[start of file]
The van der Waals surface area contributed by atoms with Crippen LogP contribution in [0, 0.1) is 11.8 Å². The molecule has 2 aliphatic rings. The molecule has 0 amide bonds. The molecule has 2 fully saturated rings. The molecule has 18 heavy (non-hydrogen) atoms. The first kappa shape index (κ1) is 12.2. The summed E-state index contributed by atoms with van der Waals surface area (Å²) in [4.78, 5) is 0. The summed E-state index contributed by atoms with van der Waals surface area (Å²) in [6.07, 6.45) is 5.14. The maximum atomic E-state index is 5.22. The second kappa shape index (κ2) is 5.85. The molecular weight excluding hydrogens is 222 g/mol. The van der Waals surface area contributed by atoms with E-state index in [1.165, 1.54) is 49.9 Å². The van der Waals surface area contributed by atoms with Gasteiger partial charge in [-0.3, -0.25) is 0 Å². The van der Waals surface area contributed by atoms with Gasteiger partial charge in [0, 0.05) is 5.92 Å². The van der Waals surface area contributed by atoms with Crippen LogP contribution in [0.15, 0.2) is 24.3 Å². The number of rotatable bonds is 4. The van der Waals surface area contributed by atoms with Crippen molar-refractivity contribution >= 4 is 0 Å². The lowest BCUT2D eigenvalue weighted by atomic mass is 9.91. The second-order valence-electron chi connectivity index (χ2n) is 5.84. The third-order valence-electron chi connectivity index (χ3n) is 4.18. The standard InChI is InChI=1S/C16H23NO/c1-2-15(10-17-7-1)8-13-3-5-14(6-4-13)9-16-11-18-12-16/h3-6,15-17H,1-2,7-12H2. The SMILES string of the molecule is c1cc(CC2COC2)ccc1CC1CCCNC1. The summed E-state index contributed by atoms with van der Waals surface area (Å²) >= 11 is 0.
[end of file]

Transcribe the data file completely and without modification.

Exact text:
The van der Waals surface area contributed by atoms with Crippen LogP contribution in [0, 0.1) is 11.8 Å². The molecule has 2 aliphatic rings. The molecule has 0 amide bonds. The molecule has 2 fully saturated rings. The molecule has 18 heavy (non-hydrogen) atoms. The first kappa shape index (κ1) is 12.2. The summed E-state index contributed by atoms with van der Waals surface area (Å²) in [4.78, 5) is 0. The summed E-state index contributed by atoms with van der Waals surface area (Å²) in [6.07, 6.45) is 5.14. The maximum atomic E-state index is 5.22. The second kappa shape index (κ2) is 5.85. The molecular weight excluding hydrogens is 222 g/mol. The van der Waals surface area contributed by atoms with E-state index in [1.165, 1.54) is 49.9 Å². The van der Waals surface area contributed by atoms with Gasteiger partial charge in [-0.3, -0.25) is 0 Å². The van der Waals surface area contributed by atoms with Gasteiger partial charge in [0, 0.05) is 5.92 Å². The van der Waals surface area contributed by atoms with Crippen LogP contribution in [0.15, 0.2) is 24.3 Å². The number of rotatable bonds is 4. The van der Waals surface area contributed by atoms with Crippen molar-refractivity contribution >= 4 is 0 Å². The lowest BCUT2D eigenvalue weighted by atomic mass is 9.91. The second-order valence-electron chi connectivity index (χ2n) is 5.84. The third-order valence-electron chi connectivity index (χ3n) is 4.18. The standard InChI is InChI=1S/C16H23NO/c1-2-15(10-17-7-1)8-13-3-5-14(6-4-13)9-16-11-18-12-16/h3-6,15-17H,1-2,7-12H2. The SMILES string of the molecule is c1cc(CC2COC2)ccc1CC1CCCNC1. The summed E-state index contributed by atoms with van der Waals surface area (Å²) >= 11 is 0.